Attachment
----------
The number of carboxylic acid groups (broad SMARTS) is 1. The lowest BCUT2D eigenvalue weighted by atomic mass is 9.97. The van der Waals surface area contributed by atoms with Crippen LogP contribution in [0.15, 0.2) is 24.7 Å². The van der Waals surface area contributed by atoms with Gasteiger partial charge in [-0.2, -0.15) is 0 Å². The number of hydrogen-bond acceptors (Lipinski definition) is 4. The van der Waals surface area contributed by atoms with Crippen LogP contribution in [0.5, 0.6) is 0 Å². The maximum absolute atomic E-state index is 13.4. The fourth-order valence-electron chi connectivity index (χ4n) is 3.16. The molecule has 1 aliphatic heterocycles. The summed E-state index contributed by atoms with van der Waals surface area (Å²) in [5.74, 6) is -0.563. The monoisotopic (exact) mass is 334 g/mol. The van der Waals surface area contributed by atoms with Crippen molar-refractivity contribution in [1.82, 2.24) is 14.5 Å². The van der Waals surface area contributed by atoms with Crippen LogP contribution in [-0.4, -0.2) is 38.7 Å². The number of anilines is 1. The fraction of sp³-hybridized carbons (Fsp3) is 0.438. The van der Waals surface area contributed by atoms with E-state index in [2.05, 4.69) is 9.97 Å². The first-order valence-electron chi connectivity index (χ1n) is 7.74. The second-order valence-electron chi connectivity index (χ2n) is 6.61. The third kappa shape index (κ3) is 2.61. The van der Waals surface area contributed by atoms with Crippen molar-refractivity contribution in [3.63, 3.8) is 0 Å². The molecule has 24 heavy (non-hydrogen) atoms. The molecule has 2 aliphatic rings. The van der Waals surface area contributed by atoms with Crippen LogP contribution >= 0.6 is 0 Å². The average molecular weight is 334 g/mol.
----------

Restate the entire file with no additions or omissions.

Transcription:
The number of carboxylic acid groups (broad SMARTS) is 1. The lowest BCUT2D eigenvalue weighted by atomic mass is 9.97. The van der Waals surface area contributed by atoms with Crippen LogP contribution in [0.15, 0.2) is 24.7 Å². The van der Waals surface area contributed by atoms with Gasteiger partial charge in [-0.2, -0.15) is 0 Å². The number of hydrogen-bond acceptors (Lipinski definition) is 4. The van der Waals surface area contributed by atoms with Crippen LogP contribution in [0.5, 0.6) is 0 Å². The maximum absolute atomic E-state index is 13.4. The fourth-order valence-electron chi connectivity index (χ4n) is 3.16. The molecule has 1 aliphatic heterocycles. The summed E-state index contributed by atoms with van der Waals surface area (Å²) in [5.74, 6) is -0.563. The monoisotopic (exact) mass is 334 g/mol. The van der Waals surface area contributed by atoms with Crippen molar-refractivity contribution in [1.82, 2.24) is 14.5 Å². The van der Waals surface area contributed by atoms with Crippen LogP contribution in [-0.4, -0.2) is 38.7 Å². The number of anilines is 1. The fraction of sp³-hybridized carbons (Fsp3) is 0.438. The van der Waals surface area contributed by atoms with E-state index in [2.05, 4.69) is 9.97 Å². The first-order valence-electron chi connectivity index (χ1n) is 7.74. The second-order valence-electron chi connectivity index (χ2n) is 6.61. The third kappa shape index (κ3) is 2.61. The van der Waals surface area contributed by atoms with Crippen molar-refractivity contribution in [3.63, 3.8) is 0 Å². The molecule has 24 heavy (non-hydrogen) atoms. The molecule has 2 aliphatic rings. The van der Waals surface area contributed by atoms with Crippen LogP contribution >= 0.6 is 0 Å². The average molecular weight is 334 g/mol.